stuck between stations

by Suzannah Paul

6291281029_c9d404085b_z

Four hundred years was the echo of time between prophesy and that first advent.

Four hundred years of silence and waiting. And hope.

Blessed is she who believed that the Lord would fulfill his promises to her.

Bus stops, grocery lines, and hold music teach us to think of waiting as throwaway time, a way station between here and Where We Want To Be.

But in some sense, isn’t all of life a way station, this now-and-not-yet time between Christ’s resurrection and return? We pray and work toward on-earth-as-it-is-in-heaven, trusting the Kingdom of God grows among us, but things aren’t right, not yet. Sin, death, and oppression abound. We worship things, objectify people, and pick each other’s wounds until they’re raw. Here isn’t Home, yet here we are, overwhelmed by longing for Eden’s shalom.

He has also set eternity in the human heart; yet no one can fathom what God has done from beginning to end.

It’s a troublesome tension: treading dark corners without despairing of them and holding onto hope though the waiting feels interminable.

I’ve played the waiting game. Looking for a job, waiting out a rough one. Trying to connect, to put down roots that take. Some days parenting is an exercise in being fully present, in not just waiting for second shift when Dad tags in, bedtime, or tomorrow’s new mercies, sweet Jesus, please.

I want to learn the discipline of waiting well. To not wish away this season for an imaginary ideal. I don’t want to despise the day of small things, missing today’s hallowed joys waiting numbly for tomorrow’s, real or fantasy.

Narrow expectations prepare us only for disappointment, and they’re the opposite of the kind of expectancy advent calls us to. Advent’s hope isn’t a perfect, selfish fantasy. Our hope is a Savior who bends low and pours himself out.

Waiting well prepares our hearts to love like that.

I wonder sometimes about the landscape of faith between testaments, during those four hundred years of scriptural silence. The Bible is mum, but surely God moved. His prophets kept no records, but wasn’t every common bush afire with God? Did the hills burst into song and the trees of the field clap their hands?

Even now, spring lies waiting beneath winter’s dormancy.

For now we see only a reflection as in a mirror; then we shall see face to face.

Can I trust God at work beyond all that I see, hear, and touch? Can I glimpse glory amidst the mundane?

Anna waits, her husband dead fifty years and without any man as her surety. Even in those barren years, the faithful kept watch. She worships and wonders, and she prophesies. God’s Word was never silent for those with ears to hear.

She gave thanks to God and spoke about the child to all who were looking forward to the redemption of Jerusalem.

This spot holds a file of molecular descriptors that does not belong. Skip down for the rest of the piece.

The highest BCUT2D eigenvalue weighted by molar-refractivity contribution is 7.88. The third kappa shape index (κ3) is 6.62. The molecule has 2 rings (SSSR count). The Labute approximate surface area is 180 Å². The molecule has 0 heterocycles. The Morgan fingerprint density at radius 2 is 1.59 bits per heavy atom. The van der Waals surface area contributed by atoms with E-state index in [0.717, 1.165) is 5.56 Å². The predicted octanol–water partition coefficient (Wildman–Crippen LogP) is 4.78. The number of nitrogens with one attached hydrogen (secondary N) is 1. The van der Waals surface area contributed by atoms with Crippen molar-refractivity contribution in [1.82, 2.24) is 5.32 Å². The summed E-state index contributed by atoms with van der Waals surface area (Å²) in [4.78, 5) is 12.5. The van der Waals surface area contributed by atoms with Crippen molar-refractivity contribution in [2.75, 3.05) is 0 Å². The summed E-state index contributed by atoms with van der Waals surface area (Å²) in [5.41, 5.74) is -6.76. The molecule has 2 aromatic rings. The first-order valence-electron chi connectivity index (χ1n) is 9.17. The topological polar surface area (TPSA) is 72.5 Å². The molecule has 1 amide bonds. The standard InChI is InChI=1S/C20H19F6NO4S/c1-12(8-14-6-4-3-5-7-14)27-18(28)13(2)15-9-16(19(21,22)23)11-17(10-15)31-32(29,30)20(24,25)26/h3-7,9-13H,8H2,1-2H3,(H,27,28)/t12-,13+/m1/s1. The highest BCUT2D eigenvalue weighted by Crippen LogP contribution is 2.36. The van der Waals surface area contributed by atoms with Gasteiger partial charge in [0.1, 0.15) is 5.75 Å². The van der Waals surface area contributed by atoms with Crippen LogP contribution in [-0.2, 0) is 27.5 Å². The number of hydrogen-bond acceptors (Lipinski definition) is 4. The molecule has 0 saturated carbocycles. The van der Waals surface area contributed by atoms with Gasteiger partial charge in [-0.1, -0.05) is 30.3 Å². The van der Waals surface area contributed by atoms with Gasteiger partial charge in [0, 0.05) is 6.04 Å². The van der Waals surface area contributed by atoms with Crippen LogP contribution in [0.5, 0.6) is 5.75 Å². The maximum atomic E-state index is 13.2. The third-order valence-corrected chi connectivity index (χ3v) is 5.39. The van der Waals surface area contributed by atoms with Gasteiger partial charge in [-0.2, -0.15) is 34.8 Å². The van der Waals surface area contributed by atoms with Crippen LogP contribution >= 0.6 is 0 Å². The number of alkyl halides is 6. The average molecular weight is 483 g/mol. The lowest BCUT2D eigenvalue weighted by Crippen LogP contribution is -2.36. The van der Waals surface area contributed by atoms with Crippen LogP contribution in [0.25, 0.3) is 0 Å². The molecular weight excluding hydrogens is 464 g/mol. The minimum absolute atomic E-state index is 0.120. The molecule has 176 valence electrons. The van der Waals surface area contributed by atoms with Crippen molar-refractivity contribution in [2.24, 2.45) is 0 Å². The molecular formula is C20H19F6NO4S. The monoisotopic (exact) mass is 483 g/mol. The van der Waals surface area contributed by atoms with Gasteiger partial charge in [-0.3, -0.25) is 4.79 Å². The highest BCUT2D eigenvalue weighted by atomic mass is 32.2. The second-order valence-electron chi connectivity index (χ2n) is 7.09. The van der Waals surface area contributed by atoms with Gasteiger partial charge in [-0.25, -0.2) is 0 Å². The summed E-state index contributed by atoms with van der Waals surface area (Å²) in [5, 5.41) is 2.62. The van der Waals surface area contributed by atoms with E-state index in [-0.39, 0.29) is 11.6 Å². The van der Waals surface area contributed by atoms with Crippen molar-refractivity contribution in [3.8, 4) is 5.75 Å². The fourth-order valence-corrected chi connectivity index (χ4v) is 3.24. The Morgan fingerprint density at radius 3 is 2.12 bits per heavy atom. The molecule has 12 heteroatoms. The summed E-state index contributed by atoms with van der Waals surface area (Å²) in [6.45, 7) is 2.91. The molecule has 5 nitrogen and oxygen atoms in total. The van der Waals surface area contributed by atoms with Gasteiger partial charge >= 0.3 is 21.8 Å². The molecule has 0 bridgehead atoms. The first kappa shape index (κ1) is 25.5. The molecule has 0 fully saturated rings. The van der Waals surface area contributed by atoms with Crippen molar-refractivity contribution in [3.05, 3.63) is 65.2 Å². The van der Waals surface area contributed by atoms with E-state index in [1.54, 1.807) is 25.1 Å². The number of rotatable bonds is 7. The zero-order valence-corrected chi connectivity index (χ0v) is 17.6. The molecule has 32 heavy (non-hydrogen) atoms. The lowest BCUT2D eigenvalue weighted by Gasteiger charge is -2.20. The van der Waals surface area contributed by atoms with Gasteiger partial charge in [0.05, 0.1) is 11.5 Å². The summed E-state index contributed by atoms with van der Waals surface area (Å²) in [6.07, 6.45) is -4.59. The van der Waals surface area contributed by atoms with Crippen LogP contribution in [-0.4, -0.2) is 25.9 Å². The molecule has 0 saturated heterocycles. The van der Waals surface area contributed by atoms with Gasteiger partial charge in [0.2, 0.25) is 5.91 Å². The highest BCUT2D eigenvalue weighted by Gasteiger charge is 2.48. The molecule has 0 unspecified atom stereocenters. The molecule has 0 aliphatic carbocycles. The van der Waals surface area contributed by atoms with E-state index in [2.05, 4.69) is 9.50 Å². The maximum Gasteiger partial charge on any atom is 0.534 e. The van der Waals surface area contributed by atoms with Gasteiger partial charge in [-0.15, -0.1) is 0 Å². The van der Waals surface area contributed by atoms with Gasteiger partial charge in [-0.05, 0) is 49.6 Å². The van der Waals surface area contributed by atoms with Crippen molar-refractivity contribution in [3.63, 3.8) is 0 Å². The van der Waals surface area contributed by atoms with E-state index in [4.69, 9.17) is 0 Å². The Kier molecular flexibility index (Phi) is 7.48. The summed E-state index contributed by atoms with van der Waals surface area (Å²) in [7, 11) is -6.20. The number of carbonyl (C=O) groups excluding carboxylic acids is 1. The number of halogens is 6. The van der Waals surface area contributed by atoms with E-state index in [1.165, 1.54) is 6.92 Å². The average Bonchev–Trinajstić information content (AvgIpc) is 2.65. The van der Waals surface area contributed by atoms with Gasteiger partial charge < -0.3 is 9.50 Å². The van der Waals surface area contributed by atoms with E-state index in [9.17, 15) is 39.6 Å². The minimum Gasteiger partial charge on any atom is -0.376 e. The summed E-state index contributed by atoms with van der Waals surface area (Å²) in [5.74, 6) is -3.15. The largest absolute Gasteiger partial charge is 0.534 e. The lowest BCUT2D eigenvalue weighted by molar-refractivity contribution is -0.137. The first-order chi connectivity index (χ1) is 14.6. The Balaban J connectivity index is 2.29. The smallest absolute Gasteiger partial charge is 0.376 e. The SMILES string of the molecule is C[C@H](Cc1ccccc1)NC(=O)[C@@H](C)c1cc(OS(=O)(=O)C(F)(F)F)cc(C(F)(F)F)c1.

The Word enfleshed poured out his Spirit, bidding Anna to speak as the prophets of old. Steadfast Anna, mouthpiece for God’s good work. Let lonesome exiles rejoice: Emmanuel has come.

They did not receive the things promised; they only saw them and welcomed them from a distance, admitting that they were foreigners and strangers on earth.

Blessed are they who wait and mourn and the expectant ones who hope.

{re-worked from our archives. image: Sigfrid Lundberg }


8 Responses to “stuck between stations”

  1. Dan McDonald December 12, 2013 at 8:04 pm #

    Thank you for this blog. For four hundred years there was silence before the birth of the one who brought to us redemption. Their silence in waiting makes them brothers and sisters to us and us to them, for we wait for the day of the perfecting of redemption as they waited for the birth of redemption. Let us wait with action as well as with patience bringing what love, mercy, and justice we can into our world as we learn such things from him. Might we wait in this way? Thank you very much for focusing us as we wait.

    • Suzannah December 16, 2013 at 11:52 am #

      “with action as well as with patience”–yes, indeed. thanks, dan.

  2. Diana Trautwein December 13, 2013 at 11:10 am #

    Lovely, Suzannah! Thanks so much for these ruminations on waiting. . . we surely do need to know how to do that well, don’t we? (And what exactly is ‘hold music?’ Or is that ‘h’ not supposed to be there?)

    • Suzannah December 16, 2013 at 11:53 am #

      ha–in the last iteration, i had it as Musak, but that seemed esoteric. i just meant the music you hear on the phone when they put you “on hold.” :)

  3. Cara Strickland December 15, 2013 at 8:03 pm #

    Thank you for this, Suzannah! I absolutely get this, waiting right here with you, and watching.

    • Suzannah December 16, 2013 at 12:39 pm #

      somehow even the somber watching and waiting of advent beats the frenetic rush of the holidaze. the feasting needs the fast. be blessed in the waiting.

Trackbacks/Pingbacks:

  1. Shawn Smucker – The Norman Rockwell Holiday That Never Happens (and other great posts this week) - December 14, 2013

    […] I’ve played the waiting game. Looking for a job, waiting out a rough one. Trying to connect, to put down roots that take. Some days parenting is an exercise in being fully present, in not just waiting for second shift when Dad tags in, bedtime, or tomorrow’s new mercies, sweet Jesus, please. […]

  2. Lingering Letters {a momentary pause} - Little Did She Know - December 21, 2013

    […] Stuck Between Stations by Suzannah Paul at Deeper Story […]

Leave a Reply:

Gravatar Image